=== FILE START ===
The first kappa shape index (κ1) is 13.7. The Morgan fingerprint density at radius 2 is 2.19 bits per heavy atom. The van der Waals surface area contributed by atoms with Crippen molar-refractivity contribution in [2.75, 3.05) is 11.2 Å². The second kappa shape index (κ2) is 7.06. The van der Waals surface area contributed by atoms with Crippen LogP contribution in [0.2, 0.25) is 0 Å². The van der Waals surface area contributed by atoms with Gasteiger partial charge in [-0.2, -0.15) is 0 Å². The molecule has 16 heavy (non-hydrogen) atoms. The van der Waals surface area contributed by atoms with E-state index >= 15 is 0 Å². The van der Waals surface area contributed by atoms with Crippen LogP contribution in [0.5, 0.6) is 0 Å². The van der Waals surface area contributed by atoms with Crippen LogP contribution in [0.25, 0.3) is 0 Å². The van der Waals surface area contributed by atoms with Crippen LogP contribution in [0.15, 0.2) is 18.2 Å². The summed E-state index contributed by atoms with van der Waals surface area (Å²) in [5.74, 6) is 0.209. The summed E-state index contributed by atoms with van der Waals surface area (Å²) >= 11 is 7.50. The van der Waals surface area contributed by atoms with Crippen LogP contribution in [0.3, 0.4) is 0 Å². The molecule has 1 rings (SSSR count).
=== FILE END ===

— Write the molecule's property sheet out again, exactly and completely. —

The first kappa shape index (κ1) is 13.7. The Morgan fingerprint density at radius 2 is 2.19 bits per heavy atom. The van der Waals surface area contributed by atoms with Crippen molar-refractivity contribution in [2.75, 3.05) is 11.2 Å². The second kappa shape index (κ2) is 7.06. The van der Waals surface area contributed by atoms with Crippen LogP contribution in [0.2, 0.25) is 0 Å². The van der Waals surface area contributed by atoms with Gasteiger partial charge in [-0.2, -0.15) is 0 Å². The molecule has 16 heavy (non-hydrogen) atoms. The van der Waals surface area contributed by atoms with E-state index >= 15 is 0 Å². The van der Waals surface area contributed by atoms with Crippen LogP contribution in [0.5, 0.6) is 0 Å². The van der Waals surface area contributed by atoms with Crippen LogP contribution in [0.25, 0.3) is 0 Å². The van der Waals surface area contributed by atoms with Crippen LogP contribution in [0.15, 0.2) is 18.2 Å². The summed E-state index contributed by atoms with van der Waals surface area (Å²) in [5.74, 6) is 0.209. The summed E-state index contributed by atoms with van der Waals surface area (Å²) >= 11 is 7.50. The van der Waals surface area contributed by atoms with Crippen LogP contribution in [0.3, 0.4) is 0 Å². The molecule has 1 rings (SSSR count).